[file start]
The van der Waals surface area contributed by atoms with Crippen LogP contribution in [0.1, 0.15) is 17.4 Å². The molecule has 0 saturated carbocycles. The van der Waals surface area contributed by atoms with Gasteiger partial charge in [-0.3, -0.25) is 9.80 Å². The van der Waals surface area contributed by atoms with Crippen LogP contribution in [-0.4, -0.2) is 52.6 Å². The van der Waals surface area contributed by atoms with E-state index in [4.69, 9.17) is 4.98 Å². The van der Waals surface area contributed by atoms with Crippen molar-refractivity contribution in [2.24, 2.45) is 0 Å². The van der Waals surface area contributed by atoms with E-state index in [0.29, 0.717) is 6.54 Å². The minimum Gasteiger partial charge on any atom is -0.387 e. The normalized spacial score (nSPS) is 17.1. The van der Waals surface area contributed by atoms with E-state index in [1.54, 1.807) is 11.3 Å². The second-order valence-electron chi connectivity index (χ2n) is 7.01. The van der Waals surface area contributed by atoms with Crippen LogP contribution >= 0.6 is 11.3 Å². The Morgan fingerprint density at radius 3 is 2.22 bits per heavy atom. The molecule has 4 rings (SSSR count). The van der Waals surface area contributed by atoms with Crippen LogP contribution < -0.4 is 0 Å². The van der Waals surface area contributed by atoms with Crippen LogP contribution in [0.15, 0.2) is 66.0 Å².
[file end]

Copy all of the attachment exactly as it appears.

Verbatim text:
The van der Waals surface area contributed by atoms with Crippen LogP contribution in [0.1, 0.15) is 17.4 Å². The molecule has 0 saturated carbocycles. The van der Waals surface area contributed by atoms with Gasteiger partial charge in [-0.3, -0.25) is 9.80 Å². The van der Waals surface area contributed by atoms with Crippen LogP contribution in [-0.4, -0.2) is 52.6 Å². The van der Waals surface area contributed by atoms with E-state index in [4.69, 9.17) is 4.98 Å². The van der Waals surface area contributed by atoms with Crippen molar-refractivity contribution in [2.24, 2.45) is 0 Å². The van der Waals surface area contributed by atoms with E-state index in [0.29, 0.717) is 6.54 Å². The minimum Gasteiger partial charge on any atom is -0.387 e. The normalized spacial score (nSPS) is 17.1. The van der Waals surface area contributed by atoms with E-state index in [1.54, 1.807) is 11.3 Å². The second-order valence-electron chi connectivity index (χ2n) is 7.01. The van der Waals surface area contributed by atoms with Crippen LogP contribution >= 0.6 is 11.3 Å². The Morgan fingerprint density at radius 3 is 2.22 bits per heavy atom. The molecule has 4 rings (SSSR count). The van der Waals surface area contributed by atoms with Crippen LogP contribution < -0.4 is 0 Å². The van der Waals surface area contributed by atoms with Crippen LogP contribution in [0.15, 0.2) is 66.0 Å².